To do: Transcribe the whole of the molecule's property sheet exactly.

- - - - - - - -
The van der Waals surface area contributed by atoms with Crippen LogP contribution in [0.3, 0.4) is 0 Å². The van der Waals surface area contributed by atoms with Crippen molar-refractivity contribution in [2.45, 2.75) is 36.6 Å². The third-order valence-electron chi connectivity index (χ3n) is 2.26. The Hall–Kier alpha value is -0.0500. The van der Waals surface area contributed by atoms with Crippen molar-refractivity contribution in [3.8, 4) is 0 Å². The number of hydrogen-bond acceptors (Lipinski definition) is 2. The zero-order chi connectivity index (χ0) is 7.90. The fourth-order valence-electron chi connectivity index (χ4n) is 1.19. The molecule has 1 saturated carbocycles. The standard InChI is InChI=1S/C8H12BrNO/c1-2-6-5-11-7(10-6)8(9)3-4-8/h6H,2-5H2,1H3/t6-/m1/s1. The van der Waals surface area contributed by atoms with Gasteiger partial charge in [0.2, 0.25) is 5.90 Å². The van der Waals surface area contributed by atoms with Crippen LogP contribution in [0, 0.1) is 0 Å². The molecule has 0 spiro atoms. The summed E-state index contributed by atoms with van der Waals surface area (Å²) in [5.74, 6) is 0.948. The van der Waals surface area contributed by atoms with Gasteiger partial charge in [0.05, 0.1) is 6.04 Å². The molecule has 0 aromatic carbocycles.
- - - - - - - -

The van der Waals surface area contributed by atoms with Crippen LogP contribution in [0.3, 0.4) is 0 Å². The van der Waals surface area contributed by atoms with Crippen molar-refractivity contribution in [2.45, 2.75) is 36.6 Å². The third-order valence-electron chi connectivity index (χ3n) is 2.26. The Hall–Kier alpha value is -0.0500. The van der Waals surface area contributed by atoms with Crippen molar-refractivity contribution in [3.8, 4) is 0 Å². The number of hydrogen-bond acceptors (Lipinski definition) is 2. The zero-order chi connectivity index (χ0) is 7.90. The fourth-order valence-electron chi connectivity index (χ4n) is 1.19. The molecule has 1 saturated carbocycles. The standard InChI is InChI=1S/C8H12BrNO/c1-2-6-5-11-7(10-6)8(9)3-4-8/h6H,2-5H2,1H3/t6-/m1/s1. The van der Waals surface area contributed by atoms with Gasteiger partial charge in [0.2, 0.25) is 5.90 Å². The van der Waals surface area contributed by atoms with Crippen LogP contribution in [0, 0.1) is 0 Å². The molecule has 0 spiro atoms. The summed E-state index contributed by atoms with van der Waals surface area (Å²) in [5.74, 6) is 0.948. The van der Waals surface area contributed by atoms with Gasteiger partial charge in [0.05, 0.1) is 6.04 Å². The molecule has 0 aromatic carbocycles.